Too many unpredictable variables IMHO. But please , fell free to board before me, I'll take the (quite happy if it's unmanned ) train.
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Old 19th Mar 2010, 22:05
  #68 (permalink)  
 
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Can't see what MOL's problem is............

I want to enter into a contract with FR to be carried from A to B?

Let see, to give money to FR to buy the contract, I pay a fiver per pax per sector, unless I have the right pre-pay CC.

To check in, also I believe a requirement, I pay a fiver per pax, per sector, if I do it at home on my own PC!

Of course, should I wish to pay and book via a premium phone line, I can at least double this.

Wake up and smell the coffee MOL, a fiver per pax, per sector, per Pilot with a one time minimum quid per annoying cabin announcement per pax per sector.


Simples
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Old 19th Mar 2010, 22:24
  #69 (permalink)  
 
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Why are you guys talking about MOL?

Read this article about GE already conducting trials for integration into airliners.

Unmanned flight tests to advance airline reduced-crew concepts

During the test flights, Shadow pilots performed lateral path guidance to airways, flew direct to waypoints and issued airspeed and altitude commands during climb, cruise and descent. "The precision of navigation in manoeuvres was much better than can be done by pilots in the cockpit," says Hoover.
Hoover says the technology, which will eventually allow air traffic controllers to perform a real-time trajectory negotiation with an UAS, could also have far reaching consequences for manned aviation.
"The way an FMS is operated on a commercial aircraft is that air traffic control gives information to the pilot, which he finger codes into the FMS," says Hoover. "Once we develop the ability for FMS to control an aircraft without the pilot in the aircraft, and if it [the FMS] also has the ability to negotiate trajectory with the en route ground stations, you could think about having a single pilot in cargo aircraft."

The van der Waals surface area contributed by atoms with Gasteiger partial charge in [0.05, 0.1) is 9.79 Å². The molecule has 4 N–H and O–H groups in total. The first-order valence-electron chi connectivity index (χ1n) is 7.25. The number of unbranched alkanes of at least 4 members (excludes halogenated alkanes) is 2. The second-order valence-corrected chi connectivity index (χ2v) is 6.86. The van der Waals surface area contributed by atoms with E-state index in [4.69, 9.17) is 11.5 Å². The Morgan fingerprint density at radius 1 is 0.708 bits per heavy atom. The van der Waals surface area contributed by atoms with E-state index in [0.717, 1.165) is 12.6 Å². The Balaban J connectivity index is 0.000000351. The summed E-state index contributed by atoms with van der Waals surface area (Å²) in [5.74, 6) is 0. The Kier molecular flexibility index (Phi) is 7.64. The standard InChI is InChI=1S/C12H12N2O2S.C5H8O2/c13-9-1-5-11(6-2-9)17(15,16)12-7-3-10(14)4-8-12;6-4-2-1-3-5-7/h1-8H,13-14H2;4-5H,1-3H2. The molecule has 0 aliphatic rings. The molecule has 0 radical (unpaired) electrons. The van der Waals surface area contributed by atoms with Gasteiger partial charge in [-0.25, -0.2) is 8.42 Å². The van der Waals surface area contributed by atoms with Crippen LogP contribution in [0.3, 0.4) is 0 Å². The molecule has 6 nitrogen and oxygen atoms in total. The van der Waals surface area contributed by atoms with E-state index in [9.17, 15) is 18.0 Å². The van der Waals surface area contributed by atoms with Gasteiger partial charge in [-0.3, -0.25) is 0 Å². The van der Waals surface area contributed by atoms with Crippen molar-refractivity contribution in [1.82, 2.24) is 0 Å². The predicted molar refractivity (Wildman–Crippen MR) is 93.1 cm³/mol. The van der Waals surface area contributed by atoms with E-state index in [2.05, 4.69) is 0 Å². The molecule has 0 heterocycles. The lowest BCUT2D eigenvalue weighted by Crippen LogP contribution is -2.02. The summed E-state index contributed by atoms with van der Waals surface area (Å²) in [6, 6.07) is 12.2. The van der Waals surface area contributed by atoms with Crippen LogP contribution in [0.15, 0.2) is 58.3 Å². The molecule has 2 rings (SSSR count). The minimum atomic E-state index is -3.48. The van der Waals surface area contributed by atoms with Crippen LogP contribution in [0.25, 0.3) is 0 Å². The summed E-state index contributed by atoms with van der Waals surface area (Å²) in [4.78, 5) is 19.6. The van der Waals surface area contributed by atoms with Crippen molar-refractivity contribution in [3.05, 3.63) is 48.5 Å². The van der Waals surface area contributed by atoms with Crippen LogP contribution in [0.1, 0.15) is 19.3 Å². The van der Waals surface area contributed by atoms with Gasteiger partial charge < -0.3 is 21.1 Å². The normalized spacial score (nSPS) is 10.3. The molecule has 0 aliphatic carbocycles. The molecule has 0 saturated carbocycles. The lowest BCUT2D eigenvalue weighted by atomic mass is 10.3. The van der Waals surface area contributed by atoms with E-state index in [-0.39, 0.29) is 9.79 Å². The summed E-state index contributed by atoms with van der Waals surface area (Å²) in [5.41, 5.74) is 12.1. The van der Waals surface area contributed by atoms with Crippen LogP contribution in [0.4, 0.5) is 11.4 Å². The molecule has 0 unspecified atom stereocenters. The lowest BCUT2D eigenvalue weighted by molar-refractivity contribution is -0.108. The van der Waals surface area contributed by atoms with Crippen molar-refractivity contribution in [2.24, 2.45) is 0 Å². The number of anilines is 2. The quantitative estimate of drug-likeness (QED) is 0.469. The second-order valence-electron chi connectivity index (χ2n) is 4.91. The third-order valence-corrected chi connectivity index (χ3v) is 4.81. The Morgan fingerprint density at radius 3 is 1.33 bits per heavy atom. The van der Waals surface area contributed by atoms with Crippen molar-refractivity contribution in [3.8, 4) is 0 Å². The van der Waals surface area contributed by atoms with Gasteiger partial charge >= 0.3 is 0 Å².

We cried when the flight engineers went, we will cry again when the other 2 go.
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Old 19th Mar 2010, 22:32
  #70 (permalink)  
 
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unbelievable

Can't believe that these people are running in aviation business
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Old 19th Mar 2010, 22:42
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I'm all for a degree of automation if it prevents an Aeroflot pilot from doing a "Crazy Ivan" into MRV as happened to me recently.

I would trust automation a lot more if things like Vista operating system worked properly. Computers are still at the inherently stupid phase at the moment in that they cannot learn. They cannot handle anything outside of the parameters set. How the parameters get set is in the hands of humans. It is more than conceivable that operational parameters will be set by humans who have a different motive than the safe operation of the aircraft. In short, a bean counter decides the limits of such things as fuel load for a particular flight plan. All well and good but something non-automated happens, such as bad weather, which no computer has ever managed to predict, then it goes pear shaped.

Also, is every aircraft in the world going to be automated at the same time with standard equipment?
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Old 19th Mar 2010, 22:56
  #72 (permalink)  
 
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Well I have asked this one before but here we go again! There are wind limits associated with autoland - typically max 15 kts crosswind.

Will we ever see an autopilot that can autoland on RW 27 when its 310/28 gust 42 kts?